"Having to come up with new stuff all the time keeps me alive."
-- Richard Shaw
Since the late 1960s, Bay Area ceramicist Richard Shaw has been steadily re-creating the world around him in clay, piece by piece. Shaw's remarkable sculptures mimic everyday objects with an accuracy that belies their medium. Spark visits the artist in his Fairfax studio as he scrambles to finish work for a one-person gallery show.
Shaw is associated with Bay Area Funk, a movement characterized by its irreverent, sometimes surreal assemblage of everyday objects into artworks that can be alternately whimsical and disturbing. But rather than use readymade found objects, Shaw fashions his pieces out of porcelain, perfectly cast to replicate exactly the ordinary things that surround us.
The kind of work that Shaw produces is known as trompe l'oeil, a French term that literally means "fool the eye." In order to produce these amazing effects, Shaw has developed an array of techniques that extend to printmaking and overglaze transfer decals, which help to increase the realism of his objects. Shaw keeps a library of hundreds of molds in his workshop, a vocabulary of objects that he inverts, varies and combines in his assemblages.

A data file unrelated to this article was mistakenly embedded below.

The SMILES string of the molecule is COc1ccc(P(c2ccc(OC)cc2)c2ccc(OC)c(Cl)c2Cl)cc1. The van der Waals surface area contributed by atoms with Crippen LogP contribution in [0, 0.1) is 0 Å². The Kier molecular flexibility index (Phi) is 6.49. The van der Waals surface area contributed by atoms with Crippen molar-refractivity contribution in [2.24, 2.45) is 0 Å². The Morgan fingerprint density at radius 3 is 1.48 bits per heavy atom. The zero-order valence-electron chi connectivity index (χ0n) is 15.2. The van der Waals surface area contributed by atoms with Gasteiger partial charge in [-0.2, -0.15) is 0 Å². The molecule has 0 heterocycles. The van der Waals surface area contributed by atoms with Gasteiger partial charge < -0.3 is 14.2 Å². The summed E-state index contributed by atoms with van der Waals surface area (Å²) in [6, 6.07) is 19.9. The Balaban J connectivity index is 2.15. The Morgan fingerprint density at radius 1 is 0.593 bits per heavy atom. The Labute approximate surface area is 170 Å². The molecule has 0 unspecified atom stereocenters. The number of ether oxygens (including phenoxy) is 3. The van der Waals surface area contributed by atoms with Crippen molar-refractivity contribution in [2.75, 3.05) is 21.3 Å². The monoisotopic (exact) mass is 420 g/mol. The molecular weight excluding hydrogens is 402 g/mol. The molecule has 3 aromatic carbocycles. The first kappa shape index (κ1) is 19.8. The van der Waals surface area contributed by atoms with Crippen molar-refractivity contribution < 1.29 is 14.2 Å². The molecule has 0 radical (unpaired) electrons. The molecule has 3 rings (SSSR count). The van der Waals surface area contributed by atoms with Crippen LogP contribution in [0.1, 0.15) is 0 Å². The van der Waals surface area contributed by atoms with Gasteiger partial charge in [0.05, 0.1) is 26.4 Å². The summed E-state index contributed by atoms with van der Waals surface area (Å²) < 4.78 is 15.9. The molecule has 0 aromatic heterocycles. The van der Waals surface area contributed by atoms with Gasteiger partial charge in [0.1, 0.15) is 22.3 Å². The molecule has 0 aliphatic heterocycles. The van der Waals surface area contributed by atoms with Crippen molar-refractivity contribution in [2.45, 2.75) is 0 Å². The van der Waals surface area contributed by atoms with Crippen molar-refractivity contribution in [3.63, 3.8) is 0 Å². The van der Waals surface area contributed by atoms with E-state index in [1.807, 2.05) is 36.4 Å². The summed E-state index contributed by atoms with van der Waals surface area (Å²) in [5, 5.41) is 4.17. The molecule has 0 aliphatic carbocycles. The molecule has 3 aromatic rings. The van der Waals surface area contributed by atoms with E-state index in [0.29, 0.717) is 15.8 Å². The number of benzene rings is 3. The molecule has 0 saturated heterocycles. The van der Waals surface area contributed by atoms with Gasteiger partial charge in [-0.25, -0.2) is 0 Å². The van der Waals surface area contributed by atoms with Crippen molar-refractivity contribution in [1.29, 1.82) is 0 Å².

Richard Shaw earned a B.A. from the San Francisco Art Institute in 1965 and an M.F.A. from the University of California, Davis, in 1968. He has won grants from the National Endowment for the Arts. His ceramics can be found in major collections across the country, including the Smithsonian's National Museum of American Art in Washington, D.C., and the Whitney Museum of American Art in New York, as well as in collections in Europe and Japan. Shaw is currently an art professor at the University of California, Berkeley.
Also on KQED.org this week ...
KQED Celebrates Black History Month
KQED proudly celebrates the diversity of our community by commemorating Black History Month. During February, KQED Public TV 9 and KQED 88.5 FM schedule programs that focus on African American themes and issues.
"Boomtown" History of the San Francisco Bay Area
KQED's "Boomtown" series will seek to identify what is happening in real time in the current boom, and also draw out the causes and possible solutions to the conflicts and pressures between the old and the new.